German utility E.ON’s domestic units said on Tuesday they will increase gas prices to households by up to 15% as of August due to record oil prices, firing the first shots in a price increase round feared by consumers.
Major rival RWE said on Tuesday it had not yet decided on future prices. Natural gas, a rival to heating oil and used by over 40% of German households, in continental Europe is index-linked to the price of crude via long-term contracts with producer countries, such as Russia and Norway.
Germany imports 80% of its natural gas needs. North German unit E.ON Hanse said in a statement late on Monday it will raise prices for over 500,000 household customers by 15% from August 1, citing “drastically higher procurement prices.” “We know that this is an extreme burden for many of our customers,” said sales director Uwe Kolks. “But since heating oil prices have gone up by 58% since January, we can no longer put off the adjustment of the gas prices.” E.ON Hanse said that an average household might pay €200 ($307.2) more per year inclusive of taxes for gas.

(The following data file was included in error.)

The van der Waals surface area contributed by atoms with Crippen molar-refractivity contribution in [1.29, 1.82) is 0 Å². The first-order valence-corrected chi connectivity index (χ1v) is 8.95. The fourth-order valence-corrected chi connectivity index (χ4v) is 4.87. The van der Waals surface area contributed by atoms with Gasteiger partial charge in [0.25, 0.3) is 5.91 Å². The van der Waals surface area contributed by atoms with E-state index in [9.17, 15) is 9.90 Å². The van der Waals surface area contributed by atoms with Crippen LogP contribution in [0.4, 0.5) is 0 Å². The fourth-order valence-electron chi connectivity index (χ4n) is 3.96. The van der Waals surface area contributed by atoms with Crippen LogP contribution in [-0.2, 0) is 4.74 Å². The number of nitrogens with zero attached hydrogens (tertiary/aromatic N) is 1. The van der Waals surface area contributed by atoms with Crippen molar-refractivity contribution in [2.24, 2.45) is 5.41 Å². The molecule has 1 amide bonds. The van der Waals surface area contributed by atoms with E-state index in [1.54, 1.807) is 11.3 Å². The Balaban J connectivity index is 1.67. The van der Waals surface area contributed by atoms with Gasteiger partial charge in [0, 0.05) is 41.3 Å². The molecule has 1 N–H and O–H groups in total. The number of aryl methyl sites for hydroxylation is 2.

The cost of a similar amount of heating oil rose by more than €500 between January 1007 and April 2008, it said. E.ON’s Mitte unit also said it will raise its gas prices for some 90,000 customers in central German states by 14%, and E.ON Avacon said it will raise prices for 83,000 households in Lower Saxony and Saxony-Anhalt state.
A spokesman for RWE Energy, which supplies customers in western Germany said while a hike in July could be ruled out, the company had not formulated a strategy. “We’ll see how the prices develop,” he said.
The looming price hikes have already caused fresh political debate about Germany’s import dependency and inflation rises, which have been exacerbated by high taxes and especially hit poorer segments of the population. Hundreds of local utility firms across the country and internet vendors are likely to have to match the increases by E.ON, whose E.ON Ruhrgas unit is the market leader in importing gas and selling it on to long distance shippers, local utilities and industrial consumers. (Reuters)